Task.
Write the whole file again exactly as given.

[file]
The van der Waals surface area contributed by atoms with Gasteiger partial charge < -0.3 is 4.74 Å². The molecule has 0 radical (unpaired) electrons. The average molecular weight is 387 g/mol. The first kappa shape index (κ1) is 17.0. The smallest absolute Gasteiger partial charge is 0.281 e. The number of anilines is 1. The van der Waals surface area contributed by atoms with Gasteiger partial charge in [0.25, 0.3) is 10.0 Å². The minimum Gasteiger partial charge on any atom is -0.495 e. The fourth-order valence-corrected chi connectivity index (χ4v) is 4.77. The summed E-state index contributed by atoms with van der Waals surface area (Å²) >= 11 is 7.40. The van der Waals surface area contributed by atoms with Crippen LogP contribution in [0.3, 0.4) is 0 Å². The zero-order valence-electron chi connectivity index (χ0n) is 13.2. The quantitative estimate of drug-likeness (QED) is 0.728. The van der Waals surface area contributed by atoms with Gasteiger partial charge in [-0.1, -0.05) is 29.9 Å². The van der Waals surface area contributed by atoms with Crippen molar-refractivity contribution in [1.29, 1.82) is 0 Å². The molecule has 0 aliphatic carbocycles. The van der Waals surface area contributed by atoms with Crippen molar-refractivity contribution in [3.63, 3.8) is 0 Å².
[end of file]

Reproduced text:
The van der Waals surface area contributed by atoms with Gasteiger partial charge < -0.3 is 4.74 Å². The molecule has 0 radical (unpaired) electrons. The average molecular weight is 387 g/mol. The first kappa shape index (κ1) is 17.0. The smallest absolute Gasteiger partial charge is 0.281 e. The number of anilines is 1. The van der Waals surface area contributed by atoms with Gasteiger partial charge in [0.25, 0.3) is 10.0 Å². The minimum Gasteiger partial charge on any atom is -0.495 e. The fourth-order valence-corrected chi connectivity index (χ4v) is 4.77. The summed E-state index contributed by atoms with van der Waals surface area (Å²) >= 11 is 7.40. The van der Waals surface area contributed by atoms with Crippen LogP contribution in [0.3, 0.4) is 0 Å². The zero-order valence-electron chi connectivity index (χ0n) is 13.2. The quantitative estimate of drug-likeness (QED) is 0.728. The van der Waals surface area contributed by atoms with Gasteiger partial charge in [-0.1, -0.05) is 29.9 Å². The van der Waals surface area contributed by atoms with Crippen molar-refractivity contribution in [1.29, 1.82) is 0 Å². The molecule has 0 aliphatic carbocycles. The van der Waals surface area contributed by atoms with Crippen molar-refractivity contribution in [3.63, 3.8) is 0 Å².